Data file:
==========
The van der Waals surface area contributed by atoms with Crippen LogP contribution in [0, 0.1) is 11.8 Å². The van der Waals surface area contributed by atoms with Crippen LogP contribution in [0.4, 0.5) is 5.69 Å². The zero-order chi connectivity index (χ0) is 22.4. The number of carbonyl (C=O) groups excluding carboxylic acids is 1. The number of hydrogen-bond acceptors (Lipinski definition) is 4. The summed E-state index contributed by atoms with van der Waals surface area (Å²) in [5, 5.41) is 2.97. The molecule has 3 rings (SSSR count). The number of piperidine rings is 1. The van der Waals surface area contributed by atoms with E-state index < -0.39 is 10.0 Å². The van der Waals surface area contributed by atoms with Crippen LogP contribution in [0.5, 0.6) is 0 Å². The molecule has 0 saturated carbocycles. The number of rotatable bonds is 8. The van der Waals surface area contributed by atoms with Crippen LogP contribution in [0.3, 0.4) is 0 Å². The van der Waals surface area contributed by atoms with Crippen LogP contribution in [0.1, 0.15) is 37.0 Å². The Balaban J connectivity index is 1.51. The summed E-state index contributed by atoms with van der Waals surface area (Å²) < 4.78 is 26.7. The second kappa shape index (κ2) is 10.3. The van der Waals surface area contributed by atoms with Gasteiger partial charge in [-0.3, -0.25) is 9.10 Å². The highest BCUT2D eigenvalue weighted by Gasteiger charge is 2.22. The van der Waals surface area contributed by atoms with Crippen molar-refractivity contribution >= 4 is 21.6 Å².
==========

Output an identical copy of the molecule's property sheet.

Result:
The van der Waals surface area contributed by atoms with Crippen LogP contribution in [0, 0.1) is 11.8 Å². The van der Waals surface area contributed by atoms with Crippen LogP contribution in [0.4, 0.5) is 5.69 Å². The zero-order chi connectivity index (χ0) is 22.4. The number of carbonyl (C=O) groups excluding carboxylic acids is 1. The number of hydrogen-bond acceptors (Lipinski definition) is 4. The summed E-state index contributed by atoms with van der Waals surface area (Å²) in [5, 5.41) is 2.97. The molecule has 3 rings (SSSR count). The number of piperidine rings is 1. The van der Waals surface area contributed by atoms with E-state index < -0.39 is 10.0 Å². The van der Waals surface area contributed by atoms with Crippen LogP contribution in [0.5, 0.6) is 0 Å². The molecule has 0 saturated carbocycles. The number of rotatable bonds is 8. The van der Waals surface area contributed by atoms with Crippen LogP contribution in [0.3, 0.4) is 0 Å². The van der Waals surface area contributed by atoms with Crippen LogP contribution in [0.1, 0.15) is 37.0 Å². The Balaban J connectivity index is 1.51. The summed E-state index contributed by atoms with van der Waals surface area (Å²) < 4.78 is 26.7. The second kappa shape index (κ2) is 10.3. The van der Waals surface area contributed by atoms with Gasteiger partial charge in [-0.3, -0.25) is 9.10 Å². The highest BCUT2D eigenvalue weighted by Gasteiger charge is 2.22. The van der Waals surface area contributed by atoms with Crippen molar-refractivity contribution >= 4 is 21.6 Å².